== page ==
PESHAWAR: Like other parts of the country, elections were also held on 12 National Assembly constituencies of tribal districts on 25 July in which the participation of tribal woman was greater as compared to previous elections.
Previously, the women in the tribal districts remained deprived of voting right due ban on their voting by the tribal elders and various reasons. According to the statistics of the Election Commission of Pakistan (ECP), there are over 2.5 million registered voters in seven tribal districts and six frontier regions (FRs) and over a million of them are women.
Political observers say the only 4 or 5 percent tribal women used to cast their votes in the elections in the past, but this time a visible improvement was witnessed. The Election Commission had already announced that the results of the constituencies with less than 10 percent women turnout will be declared void. Keeping in view the importance of women voting, the candidates also strongly campaigned for women voting in their respective constituencies in the 25 July elections. The result of this campaign was very encouraging as over 238,000 (28 percent) women cast their votes in the elections on 12 tribal constituencies.
Zainab, a social activist from Bajaur, said the tribal women are now well aware about their rights and merger with Khyber Pakhtunkhwa has given further confidence and exposure to them that is why we are witnessing a positive change now.
“In Mohmand Agency, not even a single woman cast vote in the 2013 elections in Khwezai and Baizai areas, but this time a large number of women exercised their right to franchise from these areas. Merger with KP has given more confidence to tribal women and they are now well aware of their rights and national obligations,” she said.
About 850,000 people in the tribal districts exercised their right to vote in the 2018 general elections and 240,000 of them were women voters.
Rabia, a woman hailing from Kurram, told TNN that she was asked by her husband much before the elections that she should go for voting.
“On the election day, I left my child at home and went to the polling station to cast my vote,” she said.
Attaullah Afridi, a politician from Khyber district, says the election rules made it impossible for the tribal people to keep their women out of the election process.
“Election candidates, particularly those who were strong contenders, tried their best to woo women voters out of the apprehension that in case of their win they gain the mandatory votes of women to keep their seats intact. In case of low women turnout, even a seat won by a candidate is cancelled by the ECP,” he said while talking to TNN.
Rani Khan, a resident of Mohmand district, says tribal women were not aware about their political rights in the past.
“During the life of displacement, the tribal women came to know about their rights after seeing the women of settled areas participating in the political process,” he said.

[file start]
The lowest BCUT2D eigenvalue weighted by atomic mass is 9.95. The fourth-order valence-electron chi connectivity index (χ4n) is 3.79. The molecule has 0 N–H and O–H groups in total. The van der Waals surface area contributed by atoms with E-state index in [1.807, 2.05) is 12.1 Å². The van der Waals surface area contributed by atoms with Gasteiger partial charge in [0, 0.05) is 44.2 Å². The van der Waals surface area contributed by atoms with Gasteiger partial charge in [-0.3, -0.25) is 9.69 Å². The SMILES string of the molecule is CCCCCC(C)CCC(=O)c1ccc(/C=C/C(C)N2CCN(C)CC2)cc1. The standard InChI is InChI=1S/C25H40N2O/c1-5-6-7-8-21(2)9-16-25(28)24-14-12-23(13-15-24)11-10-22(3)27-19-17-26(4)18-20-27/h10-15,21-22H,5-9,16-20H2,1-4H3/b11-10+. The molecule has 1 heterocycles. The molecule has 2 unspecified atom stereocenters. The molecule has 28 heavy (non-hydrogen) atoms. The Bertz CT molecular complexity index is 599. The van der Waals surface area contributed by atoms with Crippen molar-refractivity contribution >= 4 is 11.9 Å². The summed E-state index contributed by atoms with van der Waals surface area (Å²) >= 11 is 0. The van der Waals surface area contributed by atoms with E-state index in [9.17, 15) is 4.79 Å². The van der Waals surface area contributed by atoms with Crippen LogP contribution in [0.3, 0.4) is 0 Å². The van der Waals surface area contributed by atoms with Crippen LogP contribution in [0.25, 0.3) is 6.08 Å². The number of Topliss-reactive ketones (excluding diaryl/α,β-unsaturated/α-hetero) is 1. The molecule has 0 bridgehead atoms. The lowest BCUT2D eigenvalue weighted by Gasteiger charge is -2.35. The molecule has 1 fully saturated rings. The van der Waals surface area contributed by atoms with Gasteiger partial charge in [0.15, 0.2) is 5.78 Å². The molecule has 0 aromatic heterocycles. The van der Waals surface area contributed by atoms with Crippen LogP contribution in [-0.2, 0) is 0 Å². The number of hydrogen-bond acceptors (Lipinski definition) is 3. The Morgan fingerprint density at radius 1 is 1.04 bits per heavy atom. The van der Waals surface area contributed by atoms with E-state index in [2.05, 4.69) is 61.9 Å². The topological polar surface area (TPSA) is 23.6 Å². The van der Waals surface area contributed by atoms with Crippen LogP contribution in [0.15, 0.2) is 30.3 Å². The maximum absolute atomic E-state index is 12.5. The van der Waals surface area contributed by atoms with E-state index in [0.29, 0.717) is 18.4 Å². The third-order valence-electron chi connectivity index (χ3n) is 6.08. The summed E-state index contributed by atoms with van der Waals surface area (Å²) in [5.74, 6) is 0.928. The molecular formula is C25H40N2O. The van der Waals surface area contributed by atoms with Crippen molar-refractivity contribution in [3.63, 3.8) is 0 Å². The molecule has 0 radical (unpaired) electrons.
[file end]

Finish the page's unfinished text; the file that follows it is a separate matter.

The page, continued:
Yasmeen Orakzai, a schoolteacher from Orakzai district, says now the tribesmen have also become more supportive of the women rights and they are allowing their women to cast their votes.
“Previously we were unaware about the importance of casting our votes, but now the situation is different and we are participating in the political process with a spirit of patriotism,” she told TNN.
Maulana Jamaluddin, who won the election from North Waziristan’s NA-49 constituency on the MMA ticket, claims that a large number of women voted for him because he resolved their problems and raised voice for their rights.
“During the last government, I worked for providing clean drinking water facility for women at their homes. The tribal women played an important role in my success for second consecutive term due to my services for the area,” he said.
In two constituencies of Kurram tribal district, NA-45 and NA-46, the ratio of women voters was even higher than the percentage of women voters in some settled areas.
Election Commissioner of Kurram district Nasrullah Khan told TNN that the improved women voting was the result of one and a half years efforts of the ECP.
“We were already directed by the Election Commission to form a committee to ensure maximum participation of women in the voting. The committee held different meetings at hujras and mosques to create awareness about the importance of voting, especially the women voting. This is why about 40 percent women turned out for voting here which is a great achievement,” he said.
Zahra, spokesperson for Takra Qabaili Khwendo, an organisation working for the rights of tribal women, says Badam Zari, a woman who contested election from Bajaur in 2013, got 140 votes, while Ali Begum, who contested from Kurram in 2018, got 1300 votes. She said most of the voters of Ali Begum were women, which shows marked improvement in the situation.
“The main reason behind this improvement is the condition imposed by the ECP about 10 percent mandatory women voting in every constituency. Media also played a crucial role in bringing women to the polling stations. A society can never change without active participation of women in politics. Tribal women are educated now and they can also serve the nation like men,” she said.